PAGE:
# 6 Hilbert schemes

Grothendieck, A.
“Technique de descente et théorèmes d’existence en géométrie algébrique, IV: Les schémas de Hilbert”.
*Séminaire Bourbaki* **13** (1960–61), Talk no. 221.

**TO-DO:**

**additif****errata**

## Introduction

The techniques described in [15] were, for the most part, independent of any projective hypotheses on the schemes in question. Unfortunately, they have not as of yet allowed us to solve the existence problems posed in [15]. In the current exposé, and the following, we will solve these problems by imposing projective hypotheses. The techniques used are typically projective, and practically make no use of any results from [15]. Here we will construct “Hilbert schemes”, which are meant to replace the use of Chow coordinates, as was mentioned in [15]. In the next exposé, the theory of passing to the quotient in schemes, developed in [15], combined with the theory of Hilbert schemes, will allow us, for example, to construct Picard schemes (defined in [15]) under rather general conditions.

In summary, we can say that we now have a more or less satisfying technique of projective constructions, apart from the fact that we are still missing^{11} a theory of passing to the quotient by groups such as the projective group, acting “without fixed points” (cf. [15]).
The situation even seems slightly better in analytic geometry (if we restrict to the study of “projective” analytic spaces over a given analytic space), since, for analytic spaces, the difficulty of passing to the quotient by a group that acts nicely disappears.
Either way, in algebraic geometry, as well as in analytic geometry, it remains to develop a construction technique that works without any projective hypotheses.

## 6.1 Bounded sets of sheaves: invariance properties

Let *equivalent* if there exists an extension **(TO-DO: ? is this right?)**.
This defines an equivalence relation, and we are interested in the equivalence classes of sheaves under this relation, and of sets of such equivalence classes.
Note that, if *of finite type*.
We can thus, in the definition of classes of coherent sheaves, restrict ourselves to *algebraically closed* extensions of

Let *same*

Our aim in this section is to give a definition of certain sets of classes of sheaves, said to be *bounded*, and to show that the most standard operations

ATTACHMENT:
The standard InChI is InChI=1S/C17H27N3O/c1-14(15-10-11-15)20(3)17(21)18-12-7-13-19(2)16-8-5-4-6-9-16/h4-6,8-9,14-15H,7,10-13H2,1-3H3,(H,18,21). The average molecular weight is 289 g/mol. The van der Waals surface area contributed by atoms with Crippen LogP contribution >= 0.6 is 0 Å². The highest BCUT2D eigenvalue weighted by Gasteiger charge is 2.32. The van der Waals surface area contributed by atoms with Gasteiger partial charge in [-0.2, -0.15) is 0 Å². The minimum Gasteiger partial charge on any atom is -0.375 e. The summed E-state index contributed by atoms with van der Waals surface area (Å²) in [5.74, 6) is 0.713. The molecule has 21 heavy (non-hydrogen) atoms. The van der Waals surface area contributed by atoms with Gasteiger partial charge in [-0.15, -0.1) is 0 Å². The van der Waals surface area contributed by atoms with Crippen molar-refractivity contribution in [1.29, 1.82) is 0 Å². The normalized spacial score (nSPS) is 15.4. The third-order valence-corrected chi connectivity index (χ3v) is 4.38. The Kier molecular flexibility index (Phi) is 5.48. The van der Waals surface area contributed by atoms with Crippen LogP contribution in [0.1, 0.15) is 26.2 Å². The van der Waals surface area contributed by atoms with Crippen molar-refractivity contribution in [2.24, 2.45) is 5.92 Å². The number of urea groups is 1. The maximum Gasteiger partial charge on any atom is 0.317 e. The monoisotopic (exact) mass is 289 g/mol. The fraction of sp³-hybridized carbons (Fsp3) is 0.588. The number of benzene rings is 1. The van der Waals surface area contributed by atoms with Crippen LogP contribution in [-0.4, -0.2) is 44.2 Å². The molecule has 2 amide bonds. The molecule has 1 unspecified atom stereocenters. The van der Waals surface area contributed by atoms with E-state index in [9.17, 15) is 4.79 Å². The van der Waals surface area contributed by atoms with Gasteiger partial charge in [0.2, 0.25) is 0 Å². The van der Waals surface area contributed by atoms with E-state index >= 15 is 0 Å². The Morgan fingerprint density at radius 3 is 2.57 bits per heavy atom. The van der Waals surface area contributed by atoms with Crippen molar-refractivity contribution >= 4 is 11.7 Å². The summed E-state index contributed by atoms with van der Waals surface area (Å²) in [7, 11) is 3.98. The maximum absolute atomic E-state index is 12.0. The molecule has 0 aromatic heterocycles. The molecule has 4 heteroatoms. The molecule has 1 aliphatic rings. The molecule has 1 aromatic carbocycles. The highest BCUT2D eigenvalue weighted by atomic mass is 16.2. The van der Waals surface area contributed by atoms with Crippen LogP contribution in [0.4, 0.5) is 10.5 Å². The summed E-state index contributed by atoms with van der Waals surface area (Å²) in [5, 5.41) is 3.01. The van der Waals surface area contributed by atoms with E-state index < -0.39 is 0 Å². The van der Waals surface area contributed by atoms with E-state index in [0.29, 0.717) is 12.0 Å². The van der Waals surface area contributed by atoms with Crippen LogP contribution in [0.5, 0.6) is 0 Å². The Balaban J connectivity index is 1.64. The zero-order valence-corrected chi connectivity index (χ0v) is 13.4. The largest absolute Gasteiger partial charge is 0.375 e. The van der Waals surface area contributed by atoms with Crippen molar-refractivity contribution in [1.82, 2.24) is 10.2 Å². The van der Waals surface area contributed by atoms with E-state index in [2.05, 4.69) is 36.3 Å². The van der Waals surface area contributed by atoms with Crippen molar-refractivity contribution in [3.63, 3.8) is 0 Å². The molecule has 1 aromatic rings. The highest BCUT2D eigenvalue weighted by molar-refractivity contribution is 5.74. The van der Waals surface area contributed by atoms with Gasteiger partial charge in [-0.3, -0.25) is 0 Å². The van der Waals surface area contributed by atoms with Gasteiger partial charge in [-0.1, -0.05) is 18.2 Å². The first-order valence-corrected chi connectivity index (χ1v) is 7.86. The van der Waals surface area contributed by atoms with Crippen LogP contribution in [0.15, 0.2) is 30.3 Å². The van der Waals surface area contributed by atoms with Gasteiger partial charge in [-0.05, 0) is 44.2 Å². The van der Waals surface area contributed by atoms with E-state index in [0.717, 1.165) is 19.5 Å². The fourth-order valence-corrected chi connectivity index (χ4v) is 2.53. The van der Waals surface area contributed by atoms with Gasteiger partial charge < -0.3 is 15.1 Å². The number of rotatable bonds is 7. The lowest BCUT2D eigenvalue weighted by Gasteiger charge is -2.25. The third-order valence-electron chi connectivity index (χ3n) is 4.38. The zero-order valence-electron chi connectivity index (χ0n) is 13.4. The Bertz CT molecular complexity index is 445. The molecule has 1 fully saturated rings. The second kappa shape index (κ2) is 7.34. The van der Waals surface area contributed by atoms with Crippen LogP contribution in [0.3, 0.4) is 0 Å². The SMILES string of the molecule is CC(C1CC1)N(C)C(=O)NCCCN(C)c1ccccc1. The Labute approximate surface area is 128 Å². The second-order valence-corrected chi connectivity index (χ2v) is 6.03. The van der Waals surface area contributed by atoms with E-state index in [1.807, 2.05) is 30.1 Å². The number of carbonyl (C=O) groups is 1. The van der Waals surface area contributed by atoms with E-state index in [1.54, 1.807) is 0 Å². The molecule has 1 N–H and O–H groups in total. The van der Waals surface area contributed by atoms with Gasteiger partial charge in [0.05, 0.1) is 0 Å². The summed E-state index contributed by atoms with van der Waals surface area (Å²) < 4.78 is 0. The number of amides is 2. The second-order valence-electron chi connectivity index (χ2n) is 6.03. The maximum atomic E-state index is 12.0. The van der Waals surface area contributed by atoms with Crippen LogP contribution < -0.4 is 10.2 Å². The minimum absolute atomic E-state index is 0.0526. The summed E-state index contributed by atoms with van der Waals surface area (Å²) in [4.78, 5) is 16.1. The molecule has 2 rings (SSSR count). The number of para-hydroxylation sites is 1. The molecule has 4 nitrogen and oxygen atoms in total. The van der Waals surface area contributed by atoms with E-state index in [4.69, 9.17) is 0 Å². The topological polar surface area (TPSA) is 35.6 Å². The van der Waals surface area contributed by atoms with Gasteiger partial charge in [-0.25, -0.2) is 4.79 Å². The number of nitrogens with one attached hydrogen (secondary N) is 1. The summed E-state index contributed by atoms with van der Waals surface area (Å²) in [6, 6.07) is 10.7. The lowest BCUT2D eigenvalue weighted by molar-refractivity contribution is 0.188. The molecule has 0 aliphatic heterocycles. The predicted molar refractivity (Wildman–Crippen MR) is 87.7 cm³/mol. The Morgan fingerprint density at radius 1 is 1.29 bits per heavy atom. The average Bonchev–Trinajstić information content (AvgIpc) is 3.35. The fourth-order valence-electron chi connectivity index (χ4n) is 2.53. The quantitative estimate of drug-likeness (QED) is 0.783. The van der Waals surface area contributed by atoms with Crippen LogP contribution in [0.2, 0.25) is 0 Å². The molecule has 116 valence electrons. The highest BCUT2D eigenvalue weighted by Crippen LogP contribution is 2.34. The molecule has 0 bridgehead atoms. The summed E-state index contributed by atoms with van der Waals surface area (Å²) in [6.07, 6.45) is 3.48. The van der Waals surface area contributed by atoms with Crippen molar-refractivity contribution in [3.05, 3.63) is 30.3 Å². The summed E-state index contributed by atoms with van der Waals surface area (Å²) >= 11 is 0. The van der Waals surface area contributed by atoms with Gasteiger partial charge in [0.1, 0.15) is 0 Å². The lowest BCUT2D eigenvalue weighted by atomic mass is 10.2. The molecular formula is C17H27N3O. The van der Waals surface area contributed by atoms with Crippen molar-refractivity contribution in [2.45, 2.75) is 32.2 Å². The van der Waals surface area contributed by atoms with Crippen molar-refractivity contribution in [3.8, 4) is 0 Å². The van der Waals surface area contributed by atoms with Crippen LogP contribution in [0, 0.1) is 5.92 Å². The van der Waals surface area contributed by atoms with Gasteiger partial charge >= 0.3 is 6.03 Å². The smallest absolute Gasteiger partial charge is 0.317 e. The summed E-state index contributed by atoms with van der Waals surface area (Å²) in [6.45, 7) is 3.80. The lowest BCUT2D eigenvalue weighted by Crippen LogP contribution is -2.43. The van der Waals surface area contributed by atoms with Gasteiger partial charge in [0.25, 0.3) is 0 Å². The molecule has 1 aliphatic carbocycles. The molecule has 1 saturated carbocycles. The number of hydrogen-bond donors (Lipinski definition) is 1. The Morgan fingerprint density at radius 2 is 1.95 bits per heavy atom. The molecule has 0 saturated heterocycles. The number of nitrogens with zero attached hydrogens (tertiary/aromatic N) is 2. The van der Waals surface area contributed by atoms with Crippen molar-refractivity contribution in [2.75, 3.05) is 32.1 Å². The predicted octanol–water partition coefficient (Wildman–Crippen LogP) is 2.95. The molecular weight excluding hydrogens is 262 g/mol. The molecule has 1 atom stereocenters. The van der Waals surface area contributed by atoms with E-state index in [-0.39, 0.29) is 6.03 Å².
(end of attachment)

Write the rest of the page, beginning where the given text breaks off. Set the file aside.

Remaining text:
Let *Noetherian*.
For all

Let *bounded* if there exists a prescheme

This construction, by definition, sends *algebraic family* of coherent sheaves, parametrised by some

A finite union of bounded sets is bounded (take the prescheme given by the sum of the parametrising preschemes

If *flat* with respect to

The two claims that follow can be proven by *essentially* the same flatness technique;
for the primary decomposition on the fibres of a morphisms of finite type, see, in particular, [18].

Let

the family of kernels, cokernels, and images of homomorphisms

{\mathscr{F}}\to{\mathscr{F}}' (where the class of{\mathscr{F}} is inE and the class of{\mathscr{F}}' is inE' ) is bounded;the family of extensions

{\mathscr{F}}'' of{\mathscr{F}} by{\mathscr{F}}' (where the class of{\mathscr{F}} is inE and the class of{\mathscr{F}}' is inE' ) is bounded.

*Proof*. After potentially applying a suitable base change, we can suppose that

Let

Here,

## 6.2 Bounded families and the Hilbert polynomial

In the following, we assume that

### References

[15] A. Grothendieck. “Technique de descente et théorèmes d’existence en géométrie algébrique, I, II, III.” *Séminaire Bourbaki*. **12, 13** (n.d.), Talks no. 190, 195, and 212.

[16] A. Grothendieck. *Séminaire de géométrie algébrique, I, II, III, IV*. Paris, Institut des Hautes Études Scientifiques, n.d. (n.d.).

[18] A. Grothendieck, J. Dieudonné. “Eléments de géométrie algébrique, I, II, III, IV.” *Publications Mathématiques de L’Institut Des Hautes Études Scientifiques*. (n.d.).

See the addendum at the end of this exposé.↩︎